Got an email from a reader regarding yesterday's post - as usual completely different than something I would have ever guessed anyone would ask based on what I wrote. In a very condensed paraphrasing it was: "what do you mean about refinements in relation to my little anxiety attack at the end of the post. Hmmm that's difficult to answer because the inventory of such things is just about infinite. They defy any sort of recipe or list beyond broad brush strokes that merely scratch the surface of what I would consider refinements.
The only way I can think to begin to answer that is via a proxy example. Proxy meaning that it serves only as a placeholder for a million completely different things rather than just the one or two things I might mention. It varies wildly based on subject, circumstance, location, etc. The only way to think about it is more along the lines of "kinds of little things" to explore rather than a checklist. Checklists only cover broad strokes.
Let's take the image at the top of this post from that same set I shot within a couple of minutes. There are many things that are different about the two images as well as many things that are the same. Let's focus on one tiny little refinement that is the same in principle but different on execution between the two shots. A topic I have brought up once or twice - micro backrounds - A term I think I invented. I use it a lot when shooting hi-key work but it's equally applicable in just about any circumstance. I just happen to pay much more attention to it in extreme conditions. Check out the right edge of Mary's face where the sun is blasting onto it. For reference here's yesterdays shot. Check out the right edge of her face there as well.
Ignore the different post processing treatment, ignore the massive exposure difference, and ignore the subject pose, etc, etc for a moment. See the similarity of the use of a micro background. Specifically the dark door frame. Trust me if I let the right edge of her face merge with the general background of the same tone - which is completely gone in terms of color, detail, and luminance contrast it will not be remotely the same image in either case. By using that doorframe in both cases you can still see the shape of Mary's face on that side. Merged with the overall background you can't. Huge difference. You may define thinking about something like that and trying it both ways as a refinement - and it is.
But wait there's more refinement to be played with. Not better, not worse. Possibly better/worse but that's very hard to tell as you delve deeper in to the category of refinements until you actually try them in any given picture taking situation. Choices - it's all about choices. The more you try and the more you exert as a matter of choice the better in my book. Can you see the refinement I made between the two images in just terms of micro backgrounds?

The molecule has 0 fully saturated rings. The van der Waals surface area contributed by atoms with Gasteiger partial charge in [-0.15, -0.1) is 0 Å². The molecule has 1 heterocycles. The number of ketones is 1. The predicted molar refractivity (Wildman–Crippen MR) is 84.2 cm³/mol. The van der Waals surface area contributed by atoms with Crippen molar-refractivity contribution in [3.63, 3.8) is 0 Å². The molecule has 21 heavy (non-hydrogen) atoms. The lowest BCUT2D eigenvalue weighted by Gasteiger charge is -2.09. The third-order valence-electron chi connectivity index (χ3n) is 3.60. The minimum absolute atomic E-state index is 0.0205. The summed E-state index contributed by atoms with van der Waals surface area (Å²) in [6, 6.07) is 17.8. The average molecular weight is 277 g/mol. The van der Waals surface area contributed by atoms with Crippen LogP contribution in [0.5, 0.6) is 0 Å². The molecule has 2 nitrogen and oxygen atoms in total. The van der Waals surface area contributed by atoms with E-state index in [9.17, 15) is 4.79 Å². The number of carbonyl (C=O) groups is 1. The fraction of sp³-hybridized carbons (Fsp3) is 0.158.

Of course I will tell you in case you can't… I changed the angle of my relationship to Mary so that I could use the door frame as two micro backgrounds - one for the right of her face and the other for the blown out pieces of hair on the other side. The image from yesterday allows that hair etc to merge completely with the overall white of the background. It was very very tight positioning the highlight on the right side with the tiny part of the door to provide that contrast. Crazy tight actually. I got lucky with the image at the top. Not with that tight positioning, lucky that the position of Mary's hand also lined up with the now huge blown out area on her upper chest. Yet another new micro background relationship. I definitely was paying way way more conscious attention on that tiny little piece of door frame than I was timing the situation for her hand crossing that area.
Maybe it was lucky - maybe it was just that I was prepared. Hence another minor point on my Preparedness vs preparation diatribes I let loose here and there. I couldn't possibly tell you if the hand was luck or not at this point down the road. I will venture to guess that I am far more lucky with that kind of thing than people that don't shoot a lot of human subjects in motion. Generally speaking of course.
The micro background thing is not accidental. Consider this little tidbit one of the kind of things you pick up when doing a hands-on workshop that is considerably different than watching a canned video or reading about things, etc. There are lot's of things to be learned via the virtual experience and the study of other images but not everything. At least in my experience. It's just about impossible to remember all considerations let alone document them. Completely different in a real live situation with dialog. Food for thought.
Ps. The top image - I wish so badly I would have asked Mary to rest the hand you can't see on to the left on the opposite door frame. Damn it. Compositionally it would have been much better. Next time.